Canada's main stock index remained flat on Thursday, as robust earnings by a handful of companies helped offset losses in energy shares.
The S&P/TSX Composite Index dipped 0.27 points to greet noon hour at 15,369.16
The Canadian dollar edged up 0.02 cents to 76.26 cents U.S.
Strong earnings reports from auto parts maker Magna International and retailer Canadian Tire helped lift the consumer discretionary sector.
Magna shares gained more than 3%, while Canadian Tire jumped nearly 8%.
The financial sector rose after two of Canada's biggest insurers, Manulife Financial Corp and Sun Life Financial, posted third-quarter earnings that surpassed market expectations, helped by sales growth in Asia.
The industrials sector edged down after shares in Bombardier Inc fell 9%. The company said it would sell two of its units for $900 million U.S. and cut about 5,000 jobs.
In the economic docket, Canada Mortgage and Housing Corporation announced that the trend in housing starts was 206,171 units in October, compared to 207,809 units the month before.
The TSX Venture Exchange lost 4.95 points to 667.05
The 12 subgroups were evenly divided, as consumer discretionary stocks soared 2.3%, communications beamed higher 0.8%, and financials improved 0.4%.
The half-dozen laggards were weighed most by health-care, down 2%, energy, down 0.8%, and utilities, off 0.7%.
Stocks were little changed on Thursday following big gains in the previous session as investors focused on the latest monetary policy decision from the Federal Reserve.
The Dow Jones Industrials regained 35.63 points to 26,215.93, as Walgreens shares outperformed.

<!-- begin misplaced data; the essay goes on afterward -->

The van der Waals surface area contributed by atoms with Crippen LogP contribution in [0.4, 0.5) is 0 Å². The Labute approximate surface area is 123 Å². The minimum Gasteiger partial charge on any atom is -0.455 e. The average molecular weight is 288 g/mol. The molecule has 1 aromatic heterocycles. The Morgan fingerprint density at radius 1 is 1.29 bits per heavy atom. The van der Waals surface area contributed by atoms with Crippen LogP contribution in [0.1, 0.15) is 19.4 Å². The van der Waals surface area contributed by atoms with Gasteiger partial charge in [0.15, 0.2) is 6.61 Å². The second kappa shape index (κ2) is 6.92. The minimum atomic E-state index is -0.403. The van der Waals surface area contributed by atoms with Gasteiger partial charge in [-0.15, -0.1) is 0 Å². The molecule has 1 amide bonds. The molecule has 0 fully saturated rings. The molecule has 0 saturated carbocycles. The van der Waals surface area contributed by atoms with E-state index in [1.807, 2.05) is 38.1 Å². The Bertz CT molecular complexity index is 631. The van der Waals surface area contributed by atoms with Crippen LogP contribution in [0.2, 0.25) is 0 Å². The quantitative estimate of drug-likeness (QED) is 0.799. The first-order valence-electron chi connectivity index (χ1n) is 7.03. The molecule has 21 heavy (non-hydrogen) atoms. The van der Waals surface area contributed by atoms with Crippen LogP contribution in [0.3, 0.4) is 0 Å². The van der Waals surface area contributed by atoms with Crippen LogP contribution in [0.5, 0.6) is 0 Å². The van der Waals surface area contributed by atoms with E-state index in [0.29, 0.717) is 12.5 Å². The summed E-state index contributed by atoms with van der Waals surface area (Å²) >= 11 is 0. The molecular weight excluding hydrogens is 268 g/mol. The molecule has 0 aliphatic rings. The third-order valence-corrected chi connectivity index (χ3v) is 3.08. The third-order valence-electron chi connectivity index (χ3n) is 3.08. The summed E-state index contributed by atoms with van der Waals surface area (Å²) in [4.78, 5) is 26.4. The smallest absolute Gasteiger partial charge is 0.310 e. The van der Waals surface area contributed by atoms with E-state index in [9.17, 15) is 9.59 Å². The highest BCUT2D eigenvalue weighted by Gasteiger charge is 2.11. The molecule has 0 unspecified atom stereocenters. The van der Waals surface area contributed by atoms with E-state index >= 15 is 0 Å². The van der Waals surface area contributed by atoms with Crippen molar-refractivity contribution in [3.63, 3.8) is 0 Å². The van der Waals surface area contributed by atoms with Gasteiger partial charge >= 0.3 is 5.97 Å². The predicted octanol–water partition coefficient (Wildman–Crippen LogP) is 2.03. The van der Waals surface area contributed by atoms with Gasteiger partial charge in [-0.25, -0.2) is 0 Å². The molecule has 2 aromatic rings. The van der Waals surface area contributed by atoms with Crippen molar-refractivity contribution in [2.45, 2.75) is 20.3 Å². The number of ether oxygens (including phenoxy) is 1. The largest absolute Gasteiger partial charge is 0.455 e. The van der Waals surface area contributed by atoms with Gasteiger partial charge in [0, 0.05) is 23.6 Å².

The S&P 500 sagged 4.88 points to 2,809.01, led lower by the communications services sector.
The NASDAQ dipped 31.51 points to 7,539.24, as Qualcomm shares fell sharply.
Qualcomm shares fell more than 6.5% after the company issued weaker-than-expected revenue guidance for fiscal first quarter 2019. The company cited lower Apple legacy shipments and lower demand out of China.
The Fed is expected to keep rates unchanged, but investors will look for clues about the central bank's futures moves on monetary policy. The Fed has hiked rates three times this year and is forecast to raise them once more before year-end.
Thursday's moves come after the major stock indexes posted sharp gains following the U.S. midterm election. The S&P 500 and Dow both rose more than 2% on Wednesday, notching their biggest post-midterm elections gains since 1982.
Prices for the benchmark for the 10-year U.S. Treasury sagged, raising yields back to Wednesday's 3.23%. Treasury prices and yields move in opposite directions.
Oil prices lost 82 cents to $60.85 U.S. a barrel.
Gold prices subtracted $4.60 an ounce to $1,224.10 U.S.